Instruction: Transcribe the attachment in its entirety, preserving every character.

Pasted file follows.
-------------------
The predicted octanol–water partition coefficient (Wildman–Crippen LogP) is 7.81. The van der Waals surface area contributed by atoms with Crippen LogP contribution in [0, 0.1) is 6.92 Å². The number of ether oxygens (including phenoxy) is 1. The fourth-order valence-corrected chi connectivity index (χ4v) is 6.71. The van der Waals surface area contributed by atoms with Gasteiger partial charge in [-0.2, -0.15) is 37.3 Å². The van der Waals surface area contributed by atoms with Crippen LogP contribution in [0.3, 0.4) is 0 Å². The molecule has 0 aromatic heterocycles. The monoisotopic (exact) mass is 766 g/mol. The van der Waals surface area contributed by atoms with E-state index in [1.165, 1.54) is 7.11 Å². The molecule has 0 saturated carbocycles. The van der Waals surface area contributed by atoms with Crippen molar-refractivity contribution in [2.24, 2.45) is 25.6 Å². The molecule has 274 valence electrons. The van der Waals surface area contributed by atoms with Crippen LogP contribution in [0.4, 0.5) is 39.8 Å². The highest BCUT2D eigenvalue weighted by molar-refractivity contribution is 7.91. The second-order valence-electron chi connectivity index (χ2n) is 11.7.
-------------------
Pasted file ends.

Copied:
The predicted octanol–water partition coefficient (Wildman–Crippen LogP) is 7.81. The van der Waals surface area contributed by atoms with Crippen LogP contribution in [0, 0.1) is 6.92 Å². The number of ether oxygens (including phenoxy) is 1. The fourth-order valence-corrected chi connectivity index (χ4v) is 6.71. The van der Waals surface area contributed by atoms with Gasteiger partial charge in [-0.2, -0.15) is 37.3 Å². The van der Waals surface area contributed by atoms with Crippen LogP contribution in [0.3, 0.4) is 0 Å². The molecule has 0 aromatic heterocycles. The monoisotopic (exact) mass is 766 g/mol. The van der Waals surface area contributed by atoms with E-state index in [1.165, 1.54) is 7.11 Å². The molecule has 0 saturated carbocycles. The van der Waals surface area contributed by atoms with Crippen molar-refractivity contribution in [2.24, 2.45) is 25.6 Å². The molecule has 274 valence electrons. The van der Waals surface area contributed by atoms with Crippen LogP contribution in [0.4, 0.5) is 39.8 Å². The highest BCUT2D eigenvalue weighted by molar-refractivity contribution is 7.91. The second-order valence-electron chi connectivity index (χ2n) is 11.7.